The Role of Smallpox Vaccination in Mortality Decline in the Great Britain through Eradicating the Disease
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The Role of Smallpox Vaccination in Mortality Decline in the Great Britain through Eradicating the Disease between XVIII-XX centuries – Facts or a Political Arithmetick?”
University of Illinois at Chicago
Department of Economics
“Whoever would understand the political phenomenon known as ‘The Anti-Vaccination Agitation”- and its magnitude would seem to indicate it as being at least worth understanding – must remember some one or two facts, facts obvious enough indeed, but constantly forgotten. And chief amongst them this, that every opponent of the practice, every skeptic, without exception, as to its benefits, has in the first instance approached the question in a spirit at least of impartiality, and probably all his prejudices strongly in its favor”
In October of 1979, The World Health Organization (WHO), officially declared smallpox, also known as variola, eradicated. The disease that was known to mankind as early as 1122 BC in China, took millions of lives throughout the world (Britannica.com). We all know that WHO is a branch of the United Nations Organization, and is dedicated to protect the health of the mankind. However, UN also has many other branches dealing with issues like business, economy, culture, education, migration, to name a few, and furthermore, the eradication of smallpox is believed to be a collaborative achievement of most of these branches, both on local and on global level. If so, this eradication must have been announced jointly with, if not all, then at least few other UN branches such as World Bank, UNDP, and UNICEF. It would be very unfair for medical men to appropriate this great achievement of mankind all to themselves. Although medical men do not like to mention it too much, they all recognize that eradication of smallpox was not only their merit.
Economic history has contributed significantly to the formulation of various economic theories. Among the economists who have found history to be an important source for their ideas one can cite Adam Smith, Thomas Malthus, Alfred Marshall, John Maynard Keynes, Milton Friedman, Robert Solow, and Gary Becker. For economists it is very important to study population history in order to come up with policies that decrease mortality and morbidity of the population. Factors like life expectancy, infant mortality are considered to be key indicators of progress in any country. Longer life expectancy means more manpower to move the industry, larger consumer base for products and services.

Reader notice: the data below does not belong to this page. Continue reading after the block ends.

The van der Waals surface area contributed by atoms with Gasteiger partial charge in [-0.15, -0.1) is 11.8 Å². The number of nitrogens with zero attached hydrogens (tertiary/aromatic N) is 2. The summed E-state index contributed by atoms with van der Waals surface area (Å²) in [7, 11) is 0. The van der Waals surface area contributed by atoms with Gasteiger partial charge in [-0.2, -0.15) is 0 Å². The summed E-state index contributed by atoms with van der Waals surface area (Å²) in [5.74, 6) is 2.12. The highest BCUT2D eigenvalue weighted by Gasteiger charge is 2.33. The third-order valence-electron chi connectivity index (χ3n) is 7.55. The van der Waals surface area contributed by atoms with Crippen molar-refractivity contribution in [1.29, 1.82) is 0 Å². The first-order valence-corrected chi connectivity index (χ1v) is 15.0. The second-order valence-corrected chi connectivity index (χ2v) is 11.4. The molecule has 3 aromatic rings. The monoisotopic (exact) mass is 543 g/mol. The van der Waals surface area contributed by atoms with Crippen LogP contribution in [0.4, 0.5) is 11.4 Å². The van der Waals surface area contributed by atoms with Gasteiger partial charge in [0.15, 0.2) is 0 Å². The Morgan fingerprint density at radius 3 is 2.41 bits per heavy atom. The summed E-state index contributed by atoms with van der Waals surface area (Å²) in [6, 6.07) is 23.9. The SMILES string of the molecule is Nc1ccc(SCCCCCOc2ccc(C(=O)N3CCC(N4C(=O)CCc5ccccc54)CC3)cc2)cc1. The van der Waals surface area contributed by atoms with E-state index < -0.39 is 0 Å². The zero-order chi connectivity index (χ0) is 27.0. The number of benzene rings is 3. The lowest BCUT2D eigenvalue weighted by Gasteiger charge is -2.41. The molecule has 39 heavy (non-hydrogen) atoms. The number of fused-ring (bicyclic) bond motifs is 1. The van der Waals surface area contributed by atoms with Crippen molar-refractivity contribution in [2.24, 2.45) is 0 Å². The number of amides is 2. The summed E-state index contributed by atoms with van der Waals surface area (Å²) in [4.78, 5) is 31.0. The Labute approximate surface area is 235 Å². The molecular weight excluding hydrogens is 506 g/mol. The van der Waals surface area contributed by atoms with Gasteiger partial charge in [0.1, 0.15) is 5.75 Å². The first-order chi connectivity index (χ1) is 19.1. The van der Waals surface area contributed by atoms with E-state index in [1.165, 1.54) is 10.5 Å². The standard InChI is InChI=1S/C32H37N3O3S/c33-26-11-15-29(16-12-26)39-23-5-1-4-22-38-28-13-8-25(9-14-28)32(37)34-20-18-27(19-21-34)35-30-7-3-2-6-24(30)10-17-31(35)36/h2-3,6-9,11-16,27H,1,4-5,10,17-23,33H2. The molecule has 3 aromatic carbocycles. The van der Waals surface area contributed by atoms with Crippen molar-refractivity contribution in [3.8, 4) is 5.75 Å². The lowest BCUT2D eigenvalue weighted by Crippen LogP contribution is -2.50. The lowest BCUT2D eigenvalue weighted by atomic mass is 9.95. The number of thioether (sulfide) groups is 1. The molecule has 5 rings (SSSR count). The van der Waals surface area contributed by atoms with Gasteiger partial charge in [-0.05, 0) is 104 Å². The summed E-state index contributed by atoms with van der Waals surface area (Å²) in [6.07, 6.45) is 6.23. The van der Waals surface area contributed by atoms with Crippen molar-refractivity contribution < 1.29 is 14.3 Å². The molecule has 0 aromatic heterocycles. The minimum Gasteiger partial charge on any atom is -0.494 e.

My purpose here is to elaborate in theoretical and statistical plausibility of smallpox vaccination eradicating the disease based on papers written about the smallpox disease, and to seek whether the vaccination, if efficient at all, weighed substantially in the light of other forces that caused decline in mortality. It is quite striking to read from Memoirs of Jacques Casanova, a contemporary, that “More people perish at the hands of doctors than are cured by them” in those centuries, and in contrast the common belief that in those centuries medical men suddenly came up with “one-size-fits-all” cure for one of the most dreadful diseases of all time, which, with little modifications, if any, continued to be administered worldwide up until the second half of the XX century.
For several centuries until now, proponents of vaccination hailed smallpox vaccination to be a proven wonder weapon in the hands of mankind in eradicating the disease in the world, although there have been a number of schools of thought that, if not disprove, then diminish the role of smallpox vaccination in fighting the disease to an insignificant level, which is the change in the virulence of smallpox.
We must remember from European history that the period in which the most drastic decline in British smallpox mortality took place coincides with the time Britain experienced industrial revolution, and thus improved standards of living must have played crucial role in reducing susceptibility of the population towards infectious diseases (Krause, 1958). A good example is a paper written by several researchers from the University of Liverpool and Manchester that used time-series analysis to study the dynamics of smallpox in Britain in 1550-1800, and found a striking correlation between wheat price fluctuations and epidemics (Duncan, 1993; also see Helleiner, 1957).
Economists almost always try to use models in order to come up with logical interpretations of current and past events. One such paper (Mokyr, 1993) that tries to explain decline in mortality in the light of economic forces, used standard theory of utility maximization as a starting point: Uj = Uj (Xij…Xnj, Lj) where L is composite family life expectancy variable, subject to the usual budget constraint ∑XiPi = Y. It further goes on and tries to estimate the rise in knowledge (in hygiene and sanitation, in particular), relative prices, public goods (convergence towards best practices), and the like and their consequent influence on decreased mortality. Economists agree that knowledge always has indirectly influenced every single area of man’s life, however the paper attempts to go beyond indirect relationship towards autonomous causality, and since lion’s share of mortality and morbidity is attributed to smallpox at that period in history, it does seem that a general rise in the level and scope of knowledge had direct effect on mortality decline throughout Britain.